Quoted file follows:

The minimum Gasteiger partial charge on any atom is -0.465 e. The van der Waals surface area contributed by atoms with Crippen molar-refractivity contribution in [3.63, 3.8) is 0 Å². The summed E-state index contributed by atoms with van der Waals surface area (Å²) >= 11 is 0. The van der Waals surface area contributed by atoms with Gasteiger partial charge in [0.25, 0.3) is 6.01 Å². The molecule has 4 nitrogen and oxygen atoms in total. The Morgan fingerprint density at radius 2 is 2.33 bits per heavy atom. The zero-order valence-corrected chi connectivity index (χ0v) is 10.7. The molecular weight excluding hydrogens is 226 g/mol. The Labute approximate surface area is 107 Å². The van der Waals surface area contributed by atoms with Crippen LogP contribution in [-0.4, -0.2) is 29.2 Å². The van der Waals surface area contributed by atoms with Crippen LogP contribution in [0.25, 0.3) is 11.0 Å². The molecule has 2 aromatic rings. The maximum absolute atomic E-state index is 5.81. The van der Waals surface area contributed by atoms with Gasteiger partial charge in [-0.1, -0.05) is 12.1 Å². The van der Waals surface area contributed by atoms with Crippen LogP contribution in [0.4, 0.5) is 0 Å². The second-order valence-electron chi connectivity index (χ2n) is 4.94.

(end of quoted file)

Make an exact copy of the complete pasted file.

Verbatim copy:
The minimum Gasteiger partial charge on any atom is -0.465 e. The van der Waals surface area contributed by atoms with Crippen molar-refractivity contribution in [3.63, 3.8) is 0 Å². The summed E-state index contributed by atoms with van der Waals surface area (Å²) >= 11 is 0. The van der Waals surface area contributed by atoms with Gasteiger partial charge in [0.25, 0.3) is 6.01 Å². The molecule has 4 nitrogen and oxygen atoms in total. The Morgan fingerprint density at radius 2 is 2.33 bits per heavy atom. The zero-order valence-corrected chi connectivity index (χ0v) is 10.7. The molecular weight excluding hydrogens is 226 g/mol. The Labute approximate surface area is 107 Å². The van der Waals surface area contributed by atoms with Crippen LogP contribution in [-0.4, -0.2) is 29.2 Å². The van der Waals surface area contributed by atoms with Crippen LogP contribution in [0.25, 0.3) is 11.0 Å². The molecule has 2 aromatic rings. The maximum absolute atomic E-state index is 5.81. The van der Waals surface area contributed by atoms with Gasteiger partial charge in [-0.1, -0.05) is 12.1 Å². The van der Waals surface area contributed by atoms with Crippen LogP contribution in [0.4, 0.5) is 0 Å². The second-order valence-electron chi connectivity index (χ2n) is 4.94.